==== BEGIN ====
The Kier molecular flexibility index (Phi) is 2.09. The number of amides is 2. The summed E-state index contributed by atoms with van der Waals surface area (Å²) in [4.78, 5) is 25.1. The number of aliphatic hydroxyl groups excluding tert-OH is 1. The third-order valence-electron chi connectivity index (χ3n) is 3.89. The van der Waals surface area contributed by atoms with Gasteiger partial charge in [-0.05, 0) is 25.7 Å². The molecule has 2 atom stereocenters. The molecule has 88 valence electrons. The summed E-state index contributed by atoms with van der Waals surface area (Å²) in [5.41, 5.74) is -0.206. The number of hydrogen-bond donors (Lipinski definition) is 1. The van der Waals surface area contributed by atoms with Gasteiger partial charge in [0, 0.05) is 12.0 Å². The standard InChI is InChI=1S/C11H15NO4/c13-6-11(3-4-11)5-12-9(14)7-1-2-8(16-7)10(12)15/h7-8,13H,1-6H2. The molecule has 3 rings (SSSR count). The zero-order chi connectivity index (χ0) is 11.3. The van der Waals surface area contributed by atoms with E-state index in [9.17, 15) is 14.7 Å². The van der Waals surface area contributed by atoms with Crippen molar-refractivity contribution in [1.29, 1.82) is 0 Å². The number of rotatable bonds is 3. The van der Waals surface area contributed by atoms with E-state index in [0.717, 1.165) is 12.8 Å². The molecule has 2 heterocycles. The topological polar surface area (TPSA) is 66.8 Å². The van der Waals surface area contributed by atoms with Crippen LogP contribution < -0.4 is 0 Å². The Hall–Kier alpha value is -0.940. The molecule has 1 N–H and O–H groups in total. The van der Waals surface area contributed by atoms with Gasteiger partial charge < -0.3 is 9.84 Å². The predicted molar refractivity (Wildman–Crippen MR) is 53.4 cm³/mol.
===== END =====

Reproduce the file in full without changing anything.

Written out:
The Kier molecular flexibility index (Phi) is 2.09. The number of amides is 2. The summed E-state index contributed by atoms with van der Waals surface area (Å²) in [4.78, 5) is 25.1. The number of aliphatic hydroxyl groups excluding tert-OH is 1. The third-order valence-electron chi connectivity index (χ3n) is 3.89. The van der Waals surface area contributed by atoms with Gasteiger partial charge in [-0.05, 0) is 25.7 Å². The molecule has 2 atom stereocenters. The molecule has 88 valence electrons. The summed E-state index contributed by atoms with van der Waals surface area (Å²) in [5.41, 5.74) is -0.206. The number of hydrogen-bond donors (Lipinski definition) is 1. The van der Waals surface area contributed by atoms with Gasteiger partial charge in [0, 0.05) is 12.0 Å². The standard InChI is InChI=1S/C11H15NO4/c13-6-11(3-4-11)5-12-9(14)7-1-2-8(16-7)10(12)15/h7-8,13H,1-6H2. The molecule has 3 rings (SSSR count). The zero-order chi connectivity index (χ0) is 11.3. The van der Waals surface area contributed by atoms with E-state index in [9.17, 15) is 14.7 Å². The van der Waals surface area contributed by atoms with Crippen molar-refractivity contribution in [1.29, 1.82) is 0 Å². The number of rotatable bonds is 3. The van der Waals surface area contributed by atoms with E-state index in [0.717, 1.165) is 12.8 Å². The molecule has 2 heterocycles. The topological polar surface area (TPSA) is 66.8 Å². The van der Waals surface area contributed by atoms with Crippen LogP contribution < -0.4 is 0 Å². The Hall–Kier alpha value is -0.940. The molecule has 1 N–H and O–H groups in total. The van der Waals surface area contributed by atoms with Gasteiger partial charge < -0.3 is 9.84 Å². The predicted molar refractivity (Wildman–Crippen MR) is 53.4 cm³/mol.